College completes music center and art museum


The Jack H. Miller Center for the Musical Arts at Hope College is roughly 64,000 square feet and features an 800-seat performance hall. Courtesy Hope

A college in the region has completed a pair of buildings on campus that were funded by a recent $203-million fundraising campaign.

G.O. Construction, a joint venture between GDK Construction of Holland and Owen-Ames-Kimball of Grand Rapids, or O-A-K, said this week that it has finished two Hope College construction projects in Holland, which were funded through the institution’s “A Greater Hope” campaign.

Campus construction projects

G.O. Construction said it recently concluded work on the new Jack H. Miller Center for the Musical Arts and the Kruizenga Art Museum, which both opened last fall for students.

John Knapp, president at Hope, said the two buildings are among a number of significant transformational projects funded by the fundraising campaign, which was announced in 2011 and ended last fall, exceeding its $175-million goal.

“It made it possible not only to provide these new facilities for art and music, but also we are now in the construction phase of a new student center right in the heart of our campus,” Knapp said. “All of our projects that were funded through this campaign allow us to add significant value to our students’ education without using tuition dollars to fund the projects.

“It is significant that we have been able to provide these additional assets to our students at no cost to the students and without incurring debt.”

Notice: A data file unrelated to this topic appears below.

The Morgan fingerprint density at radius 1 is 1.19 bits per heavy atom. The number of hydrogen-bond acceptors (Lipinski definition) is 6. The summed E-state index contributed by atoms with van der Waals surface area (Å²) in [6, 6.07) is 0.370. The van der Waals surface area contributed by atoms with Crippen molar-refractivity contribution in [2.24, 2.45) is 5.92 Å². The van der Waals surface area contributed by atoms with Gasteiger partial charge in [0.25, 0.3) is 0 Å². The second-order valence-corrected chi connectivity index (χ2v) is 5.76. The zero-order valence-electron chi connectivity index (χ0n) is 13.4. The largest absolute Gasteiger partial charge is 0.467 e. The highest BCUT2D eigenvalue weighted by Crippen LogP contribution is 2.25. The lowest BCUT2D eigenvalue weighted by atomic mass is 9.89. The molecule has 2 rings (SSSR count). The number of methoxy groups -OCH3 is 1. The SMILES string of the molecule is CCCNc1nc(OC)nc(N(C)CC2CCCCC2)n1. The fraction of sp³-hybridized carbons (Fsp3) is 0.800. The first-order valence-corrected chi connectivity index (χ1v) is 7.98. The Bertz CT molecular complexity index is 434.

Hope also invested in a new engineering facility and athletic space as part of the fundraising campaign to attract support for strengthening the college and its infrastructure.

Construction on the Jim and Martie Bultman Student Center broke ground last fall and is anticipated to be completed by February 2017.

Center for the Musical Arts

The roughly 64,000-square-foot Jack H. Miller Center for the Musical Arts was an approximately $35-million project for both the construction and an endowment for maintenance.

The 65-feet-tall building was acoustically designed and built to isolate both the sound from musical activities in the building and the railroad tracks outside.

The Jack H. Miller Center for the Musical Arts includes a number of features: a glass enclosed, two-story lobby area; an 800-seat main performance hall; a recital hall with flexible seating for up to 125 people; new instrumental and choral rehearsal rooms; 17 individual practice rooms; a recording studio; 24 faculty teaching studios and offices; and a dedicated organ studio.

HGA of Minneapolis collaborated on the project as an architectural partner.

Art Museum

The approximately $7.8-million Kruizenga Art Museum was designed to provide space for Hope’s permanent art collection, a gallery for visiting exhibitions and a multi-purpose area for both educational activities and events.

The art museum includes several features: a building automation system to monitor and control heat, ventilation and air conditioning; steel beams to support potential hanging installations; and an exterior shell of 27 granite slabs at 22-feet high.

C Concept Design of the Netherlands was an architectural partner for the project.

Joint venture team

GDK and O-A-K originally partnered in 2010 as G.O. Construction when Holland Public Schools hired the two companies to manage three construction projects worth about $40 million.

As a joint venture, G.O. Construction has also worked with Holland Township, West Ottawa Public Schools and Zeeland Public Schools.

Chuck Geenen, president of GDK, said the relationship between GDK and O-A-K is grounded in shared values.

“We are like-minded organizations, and we enjoy the challenges and successes of every project we complete together,” Geenen said.

Frank Stanek, president and CEO of O-A-K, said the company is fortunate to have found a great niche in the community-driven market to partner with GDK.

“If there is one thing our projects have in common, it is that they are deeply intertwined with our West Michigan community,” Stanek said. “We come to work every day and have fun.”

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